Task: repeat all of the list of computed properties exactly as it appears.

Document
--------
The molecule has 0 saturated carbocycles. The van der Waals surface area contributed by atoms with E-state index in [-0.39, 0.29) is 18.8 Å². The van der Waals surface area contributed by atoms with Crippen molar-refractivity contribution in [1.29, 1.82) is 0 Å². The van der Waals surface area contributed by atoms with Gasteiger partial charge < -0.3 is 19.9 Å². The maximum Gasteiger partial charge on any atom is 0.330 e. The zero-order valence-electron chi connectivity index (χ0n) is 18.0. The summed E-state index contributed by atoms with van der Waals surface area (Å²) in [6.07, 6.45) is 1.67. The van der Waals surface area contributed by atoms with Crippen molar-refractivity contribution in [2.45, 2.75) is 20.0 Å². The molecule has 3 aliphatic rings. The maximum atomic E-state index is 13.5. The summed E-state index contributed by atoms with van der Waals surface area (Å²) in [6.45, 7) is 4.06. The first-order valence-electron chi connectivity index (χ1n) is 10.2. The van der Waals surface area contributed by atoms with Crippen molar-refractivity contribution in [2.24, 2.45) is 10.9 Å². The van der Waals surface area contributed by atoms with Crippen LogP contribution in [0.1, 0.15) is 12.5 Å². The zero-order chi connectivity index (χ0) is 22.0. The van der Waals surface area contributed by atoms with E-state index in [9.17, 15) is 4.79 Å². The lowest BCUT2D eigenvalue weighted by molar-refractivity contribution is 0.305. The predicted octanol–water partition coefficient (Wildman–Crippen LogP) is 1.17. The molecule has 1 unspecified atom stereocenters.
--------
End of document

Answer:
The molecule has 0 saturated carbocycles. The van der Waals surface area contributed by atoms with E-state index in [-0.39, 0.29) is 18.8 Å². The van der Waals surface area contributed by atoms with Crippen molar-refractivity contribution in [1.29, 1.82) is 0 Å². The van der Waals surface area contributed by atoms with Gasteiger partial charge < -0.3 is 19.9 Å². The maximum Gasteiger partial charge on any atom is 0.330 e. The zero-order valence-electron chi connectivity index (χ0n) is 18.0. The summed E-state index contributed by atoms with van der Waals surface area (Å²) in [6.07, 6.45) is 1.67. The van der Waals surface area contributed by atoms with Crippen molar-refractivity contribution in [2.45, 2.75) is 20.0 Å². The molecule has 3 aliphatic rings. The maximum atomic E-state index is 13.5. The summed E-state index contributed by atoms with van der Waals surface area (Å²) in [6.45, 7) is 4.06. The first-order valence-electron chi connectivity index (χ1n) is 10.2. The van der Waals surface area contributed by atoms with Crippen molar-refractivity contribution in [2.24, 2.45) is 10.9 Å². The van der Waals surface area contributed by atoms with Crippen LogP contribution in [0.1, 0.15) is 12.5 Å². The zero-order chi connectivity index (χ0) is 22.0. The van der Waals surface area contributed by atoms with E-state index in [9.17, 15) is 4.79 Å². The lowest BCUT2D eigenvalue weighted by molar-refractivity contribution is 0.305. The predicted octanol–water partition coefficient (Wildman–Crippen LogP) is 1.17. The molecule has 1 unspecified atom stereocenters.